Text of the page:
The concept of expression through architecture

human history, the concept of expression through architecture, stone, granite, metal, wood and concrete has extended through the course of human history. Since the dawn of time man has attempted to express himself and his surroundings as well as convey messages through structures. Man has honored himself, royalty and deities through constructions of ornate structures that posses such detailed reliefs as to leave the archeologist, architect and anthropologist spell bound as to the level of detail utilized by these primitive peoples. The evolution of architectural structures and techniques has evolved continuously as man has improved his ability to utilize those tools that are at his disposal.

The ancient Sumerians and Babylonians utilized various stone structures to create their structures. The ancient Romans utilized stone columns and high arches to construct ornate structures that housed government, ancient houses of worship and residential spaces. Roman architecture was the predicate for those architectural principles that modern architecture relies upon to this very day. Similarly, Ancient Greek architecture also contributed to the rapid advancement of design and building principles that are employed by modern architecture. Ancient Egyptians incorporated advanced usage of angles that utilize sophisticated principles of physics and mathematics.

The purpose of this section is to review the main pieces of literature that discuss the principles of design from Ancient Mesopotamia, Ancient Greece, Ancient Egypt and Ancient Rome. Each of these periods represents a critical step in the development of fundamental architectural concepts that have proven critical for the development of Western Architecture. Furthermore, this section will discuss certain, pivotal periods within each ancient historical context to highlight the main developments that have fostered the extension and evolution of architectural principles throughout the various historical contexts.

Architectural History of Mesopotamia

Mesopotamian architecture can be delinted into several distinct stages. These stages are the Akkadian Period (2370 BC-2230 BC), Noe-Sumerian Period (2230-2000 BC), Isin-Lasra Period (2006 BC-1600 BC) and the Noe-Assyrian Period (1000 BC-612 BC) (Adams 59). Each of these periods contain their own unique attributes to ancient art and architecture. To adequate understand the development of Mesopotamian architecture one has to have a firm grasp of the region, its geography and regional customs that influenced the various architectural representations.

Mesopotamia includes the lands between the Tigris and Euphrates rivers, in what is now Iraq. Biblical scholars refer to this area as the proposed location of the mythical “Garden of Eden” where man first emerged into creation. The Mesopotamian culture persisted in this region due to Sumerian speaking individuals from approximately 3500 BC to 359 BC (Akkermans 15). During this period a great development of contrasting architectural developments transpired. Mesopotamian geography is divided into two sections, the Northern Section and Southern Section (Akkermans 22).

The Northern section had cave dwelling humans from the Paleolithic Age (Old Stone Age) until 2000 BC. At this point tribes dependent on agriculture deriving its sustenance from rainfall began to populate the Southern section (Le Miere 16). This section of Mesopotamia was not fully settled until sometime after the 6th Millennial when a rudimentary form of irrigation was introduced into the farmland making it easier for individuals in this area to deliver much needed water to their crops (Blacham 8). The development of this form of irrigation allowed those in the Southern region to develop more effective crop management, specifically the palm date and barley (Blackham 12). As a direct result, cities began to develop in the southern region of Mesopotamia. Cities also began to develop in the Northern section of Mesopotamia at this time period as well, leading to divergent cultural characteristics.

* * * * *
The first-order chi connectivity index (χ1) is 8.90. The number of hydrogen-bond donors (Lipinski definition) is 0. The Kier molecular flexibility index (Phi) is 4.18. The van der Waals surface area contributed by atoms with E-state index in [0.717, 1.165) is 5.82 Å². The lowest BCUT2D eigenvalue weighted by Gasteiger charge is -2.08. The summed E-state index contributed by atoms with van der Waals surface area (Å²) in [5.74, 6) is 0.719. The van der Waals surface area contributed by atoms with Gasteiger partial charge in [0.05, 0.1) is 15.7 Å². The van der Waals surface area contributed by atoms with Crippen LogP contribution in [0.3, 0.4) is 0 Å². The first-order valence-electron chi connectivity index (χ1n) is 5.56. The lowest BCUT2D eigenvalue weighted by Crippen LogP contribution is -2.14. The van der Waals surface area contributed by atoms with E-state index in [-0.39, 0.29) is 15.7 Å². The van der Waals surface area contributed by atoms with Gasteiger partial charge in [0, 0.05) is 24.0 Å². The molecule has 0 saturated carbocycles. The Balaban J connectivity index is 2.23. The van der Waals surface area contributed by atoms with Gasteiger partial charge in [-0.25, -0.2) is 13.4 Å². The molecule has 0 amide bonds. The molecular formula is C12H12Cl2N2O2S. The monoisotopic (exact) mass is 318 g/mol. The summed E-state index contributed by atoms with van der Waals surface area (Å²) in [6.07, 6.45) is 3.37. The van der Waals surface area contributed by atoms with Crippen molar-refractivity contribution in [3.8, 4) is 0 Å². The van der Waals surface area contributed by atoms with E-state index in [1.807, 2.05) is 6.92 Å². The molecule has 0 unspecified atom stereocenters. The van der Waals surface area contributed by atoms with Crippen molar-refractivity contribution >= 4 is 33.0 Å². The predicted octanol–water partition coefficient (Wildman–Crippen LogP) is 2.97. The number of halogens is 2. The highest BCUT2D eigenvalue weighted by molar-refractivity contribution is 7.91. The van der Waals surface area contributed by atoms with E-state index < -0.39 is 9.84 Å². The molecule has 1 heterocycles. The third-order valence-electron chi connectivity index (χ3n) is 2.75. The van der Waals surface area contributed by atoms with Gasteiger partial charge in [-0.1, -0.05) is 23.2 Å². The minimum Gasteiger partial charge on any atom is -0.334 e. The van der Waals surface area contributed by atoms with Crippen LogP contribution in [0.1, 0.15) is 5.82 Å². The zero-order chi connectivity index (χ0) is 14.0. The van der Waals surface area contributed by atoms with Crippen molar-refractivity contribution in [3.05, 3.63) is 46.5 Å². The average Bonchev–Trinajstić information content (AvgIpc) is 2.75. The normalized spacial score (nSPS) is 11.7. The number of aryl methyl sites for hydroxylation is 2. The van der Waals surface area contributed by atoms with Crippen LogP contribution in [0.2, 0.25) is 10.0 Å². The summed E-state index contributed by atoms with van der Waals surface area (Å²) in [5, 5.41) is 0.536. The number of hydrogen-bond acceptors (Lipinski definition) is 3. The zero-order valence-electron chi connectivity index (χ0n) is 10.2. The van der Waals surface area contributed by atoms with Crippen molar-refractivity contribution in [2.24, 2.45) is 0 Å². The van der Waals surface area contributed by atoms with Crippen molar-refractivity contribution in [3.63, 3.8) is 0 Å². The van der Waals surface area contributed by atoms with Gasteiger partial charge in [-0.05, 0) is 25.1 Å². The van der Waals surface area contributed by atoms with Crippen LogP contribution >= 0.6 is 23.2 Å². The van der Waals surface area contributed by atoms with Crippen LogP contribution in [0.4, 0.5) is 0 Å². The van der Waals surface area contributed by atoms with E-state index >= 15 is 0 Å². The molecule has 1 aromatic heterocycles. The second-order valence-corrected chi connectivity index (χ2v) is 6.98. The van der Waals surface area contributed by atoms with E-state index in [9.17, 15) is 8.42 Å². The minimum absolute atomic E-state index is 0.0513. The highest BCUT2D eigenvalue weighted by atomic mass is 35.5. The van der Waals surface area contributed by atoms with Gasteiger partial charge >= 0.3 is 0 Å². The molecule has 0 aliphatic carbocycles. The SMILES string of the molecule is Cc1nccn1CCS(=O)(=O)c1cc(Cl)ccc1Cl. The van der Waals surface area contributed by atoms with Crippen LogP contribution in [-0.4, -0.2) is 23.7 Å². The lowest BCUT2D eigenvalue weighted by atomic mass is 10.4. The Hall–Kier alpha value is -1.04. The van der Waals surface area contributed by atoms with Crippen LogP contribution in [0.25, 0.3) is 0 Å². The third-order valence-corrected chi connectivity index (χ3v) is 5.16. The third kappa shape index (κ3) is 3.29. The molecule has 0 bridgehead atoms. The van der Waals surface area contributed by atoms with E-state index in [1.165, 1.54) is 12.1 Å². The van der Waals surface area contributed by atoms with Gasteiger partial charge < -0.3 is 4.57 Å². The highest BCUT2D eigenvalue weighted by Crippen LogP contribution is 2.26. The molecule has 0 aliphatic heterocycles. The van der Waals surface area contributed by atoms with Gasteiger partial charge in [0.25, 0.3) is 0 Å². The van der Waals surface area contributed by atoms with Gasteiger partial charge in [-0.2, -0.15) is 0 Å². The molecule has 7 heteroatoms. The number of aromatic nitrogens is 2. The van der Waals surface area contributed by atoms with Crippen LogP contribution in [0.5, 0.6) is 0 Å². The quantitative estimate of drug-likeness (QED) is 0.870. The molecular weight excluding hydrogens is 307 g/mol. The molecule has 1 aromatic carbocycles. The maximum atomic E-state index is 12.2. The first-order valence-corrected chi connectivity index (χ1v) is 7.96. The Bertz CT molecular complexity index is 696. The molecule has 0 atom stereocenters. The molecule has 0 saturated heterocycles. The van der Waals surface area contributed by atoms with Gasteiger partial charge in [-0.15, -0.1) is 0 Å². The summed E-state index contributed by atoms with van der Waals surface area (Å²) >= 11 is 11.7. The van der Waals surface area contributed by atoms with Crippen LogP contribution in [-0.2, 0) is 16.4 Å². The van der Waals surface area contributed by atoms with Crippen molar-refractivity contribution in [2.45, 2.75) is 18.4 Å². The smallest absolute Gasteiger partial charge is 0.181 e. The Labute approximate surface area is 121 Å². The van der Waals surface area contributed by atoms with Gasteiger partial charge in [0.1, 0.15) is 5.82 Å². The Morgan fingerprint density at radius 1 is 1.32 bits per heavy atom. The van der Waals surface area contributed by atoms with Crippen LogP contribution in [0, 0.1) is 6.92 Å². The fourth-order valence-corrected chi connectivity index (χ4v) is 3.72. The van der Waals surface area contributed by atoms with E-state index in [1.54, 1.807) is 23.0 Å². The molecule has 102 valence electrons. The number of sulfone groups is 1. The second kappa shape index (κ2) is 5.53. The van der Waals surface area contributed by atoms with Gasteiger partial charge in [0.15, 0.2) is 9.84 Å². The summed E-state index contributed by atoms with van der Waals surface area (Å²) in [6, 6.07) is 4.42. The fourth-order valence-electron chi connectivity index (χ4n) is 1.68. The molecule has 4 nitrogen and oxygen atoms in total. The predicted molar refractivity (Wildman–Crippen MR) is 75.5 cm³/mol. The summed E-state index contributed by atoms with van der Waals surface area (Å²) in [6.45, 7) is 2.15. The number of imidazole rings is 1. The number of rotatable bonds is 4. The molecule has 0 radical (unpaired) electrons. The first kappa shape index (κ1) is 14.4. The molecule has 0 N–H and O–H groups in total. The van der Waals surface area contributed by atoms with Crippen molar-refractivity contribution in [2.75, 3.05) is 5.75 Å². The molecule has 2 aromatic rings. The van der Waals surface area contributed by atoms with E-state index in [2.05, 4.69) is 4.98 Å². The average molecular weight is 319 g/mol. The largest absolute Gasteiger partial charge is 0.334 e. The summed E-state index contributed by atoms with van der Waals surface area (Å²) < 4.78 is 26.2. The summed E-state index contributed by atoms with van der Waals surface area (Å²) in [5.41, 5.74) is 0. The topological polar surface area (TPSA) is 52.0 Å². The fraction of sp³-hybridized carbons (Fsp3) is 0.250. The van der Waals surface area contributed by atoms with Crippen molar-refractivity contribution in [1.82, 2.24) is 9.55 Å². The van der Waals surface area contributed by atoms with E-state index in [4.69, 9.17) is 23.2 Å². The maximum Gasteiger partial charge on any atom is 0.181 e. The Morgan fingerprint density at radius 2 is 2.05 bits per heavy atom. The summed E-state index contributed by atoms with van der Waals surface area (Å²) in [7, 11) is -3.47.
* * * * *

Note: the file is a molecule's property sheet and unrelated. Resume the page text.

The divergent cultural conditions between the two sections of Mesopotamia lead to the first emergence of what academia now refers to as “Multi-Culturalism.” This “Multi-Culturalism” developed the stark contrasts in architectural styles. The architectural styles incorporated into Mesopotamian culture were derived from the culture centers around the region, some of these influences extended through the Middle East as far as Egypt. The architectural style or “stages” of Mesopotamian had their origination in the Akkadian Period between 2370 and 2230 BC (Charvat 79).

This period refers to the first Mesopotamian “dynasty” that was comprised of a ruling class from the city of Akkad that were primarily Sumerian speaking individuals. Although this was the first dynastic period of Mesopotamia, it does not reveal a great deal of specific architectural pieces. Rather, this was the period where Mesopotamian thematic representations were first introduced (Robinson 101). Mesopotamian architecture in this period, reflected their heroes in religious contexts. However, rather than focusing on expressing the narrative of a religious event, the Mesopotamian architecture of this time focused rather on expressing the role of the individual through stone motifs and barif reliefs that depicted prehistoric battles between good and evil. The second phase of Mesopotamian architecture referred to as the Noe-Sumerian period resulting in the overthrow of the Akkad dynasty.

In about 2230 BC, a band of mountaineers, the Guti, overthrew the Akkadian empire. The following period was marked by a Sumerian revival under the kings of Ur, who drove off the Guti and then ruled over Sumer and Akkad from c.2120 to 2000 BC. Early in this period the rulers of the city-state of Lagash built temples and produced sculpture that differed greatly from Akkadian art. Gudea, ruler of Lagash, commissioned a series of hard-stone sculptures in which he is depicted as a humble and pious worshiper of the gods, rather than as their equal (Dalley 35).